Tuesday, September 4, 2007

Linux backups powered by RSnapShot

For more linux backups alternatives, which was covered here and here,.

RSnapShot, as mentioned to be a future entry, is now here as an alternative backup tools in linux.

RSnapShot is a linux filesystem snapshot backup utility. One of the nicest thing about rnsnapshot backup utility is that rsnapshot can do incremental snapshots of local and remote file systems for unlimited number of machines as long as the destination storage capacity can handle the backup snapshot output size. Rsnapshot utilizes rsync package to capture a snapshot of a filesystem. Rsync even saves more disk space by using linux hardlinks when creating snapshots.
Rsync becomes more powerful combined with large capacity media and network storage device. Rnapshot can create an exact duplicate of data from partition or folder locally or remotely.

Rsnapshot makes use of /etc/rsnapshot.conf conf file on creating filesystems snapshot backup.


# yum -y install rsnapshot rsync

This program should work on any reasonably modern UNIX compatible OS. It has been tested successfully on the following operating systems:
- Debian: 3.0 (woody), 3.1 (sarge), unstable (sid)
- Redhat: 7.x, 8.0, Enterprise Linux 3.0 ES
- Fedora Core 1, 3
- CentOS 3, 4
- WhiteBox Enterprise Linux 3.0
- Slackware 9.0
- SuSE: 9.0
- FreeBSD 4.9-STABLE
- OpenBSD 3.x
- Solaris 8 (SPARC and x86)
- Mac OS X
- IRIX 6.5


Once rsnapshot has been installed, you will need to configure rsnapshot default config file. But first it is highly advisable to backup the original config file before doing any changes. Back it up as usual with the linux copy file command

# cp /etc/rsnapshot.conf /etc/rsnapshot.conf.bak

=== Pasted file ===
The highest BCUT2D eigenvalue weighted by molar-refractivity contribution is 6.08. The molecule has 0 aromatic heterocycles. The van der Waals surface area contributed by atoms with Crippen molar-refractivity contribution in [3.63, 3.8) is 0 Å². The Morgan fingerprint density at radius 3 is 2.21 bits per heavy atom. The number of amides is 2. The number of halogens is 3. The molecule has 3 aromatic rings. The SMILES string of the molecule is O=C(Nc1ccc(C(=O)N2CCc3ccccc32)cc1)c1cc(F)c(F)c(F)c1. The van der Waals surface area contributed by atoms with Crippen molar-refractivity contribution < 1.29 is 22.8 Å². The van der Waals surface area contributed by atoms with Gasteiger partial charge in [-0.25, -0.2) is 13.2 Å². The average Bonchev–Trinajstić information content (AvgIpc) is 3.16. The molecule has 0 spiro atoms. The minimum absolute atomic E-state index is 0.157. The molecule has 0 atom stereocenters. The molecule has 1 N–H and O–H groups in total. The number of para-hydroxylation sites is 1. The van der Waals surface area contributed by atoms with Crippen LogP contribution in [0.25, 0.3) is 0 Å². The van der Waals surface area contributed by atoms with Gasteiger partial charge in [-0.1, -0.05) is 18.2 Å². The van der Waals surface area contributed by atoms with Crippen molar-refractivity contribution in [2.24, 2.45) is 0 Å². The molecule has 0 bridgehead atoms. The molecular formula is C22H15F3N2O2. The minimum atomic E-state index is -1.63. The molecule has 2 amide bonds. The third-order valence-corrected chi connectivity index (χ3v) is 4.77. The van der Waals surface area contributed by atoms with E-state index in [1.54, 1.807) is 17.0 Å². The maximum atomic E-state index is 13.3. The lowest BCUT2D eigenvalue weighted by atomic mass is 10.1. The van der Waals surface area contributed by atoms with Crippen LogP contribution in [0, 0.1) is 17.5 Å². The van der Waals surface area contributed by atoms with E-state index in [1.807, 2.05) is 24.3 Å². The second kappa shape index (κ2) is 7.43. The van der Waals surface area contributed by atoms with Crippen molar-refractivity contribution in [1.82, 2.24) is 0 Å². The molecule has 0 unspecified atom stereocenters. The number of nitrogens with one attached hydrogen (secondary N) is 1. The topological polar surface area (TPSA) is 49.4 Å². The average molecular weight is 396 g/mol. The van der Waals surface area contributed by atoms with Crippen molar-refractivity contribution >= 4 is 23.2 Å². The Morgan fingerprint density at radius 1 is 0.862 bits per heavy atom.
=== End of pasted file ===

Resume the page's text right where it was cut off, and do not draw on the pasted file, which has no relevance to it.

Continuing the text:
From command line, rsnaphot can be executed like so

# rsnapshot -v -t [interval] -c /var/backup/rsnapshot.conf [number]

-t for time interval parameter
interval can be hourly, daily, weekly, monthly backup

Optional arguments:
-v enabled verbosity mode
-c custom config file
-V more verbosity
-q silent mode
-D full blown diagnostic verbose mode
number numerical interval identification number


Remember that variable and value inside rsnapshot.conf are separated by tab space. All folders are ended by / character.

By default, all snapshots would be stored under /.snapshots/ . For a different snapshot destination, you can edit the line that says

snapshot_root /.snapshots/

If you are backing up to a removable external media, it is advisable to enable this line

no_create_root 1

Now, for backup intervals
interval hourly 6
interval daily 7
interval weekly 4
interval monthly 12

From the above conf lines, hourly interval backups can have 6 snapshots before rotating the snapshot backup file. The daily interval has 7, this means that when rsnapshot is executed, rsnapshot would keep 7 daily snapshots before rotating the backup snapshot files.

For example

interval hourly 8

This means that every time "rsnapshot hourly" is run, it will make a new snapshot, rotate the old ones, and retain the most recent eight (hourly.0 - hourly.7) snapshots. This would be clearer when we combine rsnapshot with cron utility later on.

If you are specifying these intervals from command line, make sure you commented them out from rsnapshot.conf. However, global parameters are supposed to be on a centralized configuration file, that is why it is included from the rsnapshot.conf file as shown with the above sample.

For compatibility issues, leave this line uncommented

cmd_cp /bin/cp
cmd_rm /bin/rm
cmd_rsync /usr/bin/rsync
cmd_logger /usr/bin/logger
cmd_du /usr/bin/du
du_args -csh

If you have specific file glob patterns you can include them using this directive like so

include /home/ver/*.mp3

and excluding file blog patterns for example, like so

exclude /home/hisfolder/*.ISO

Here are the backup points that needs to be modified as an example

backup /home/ localhost/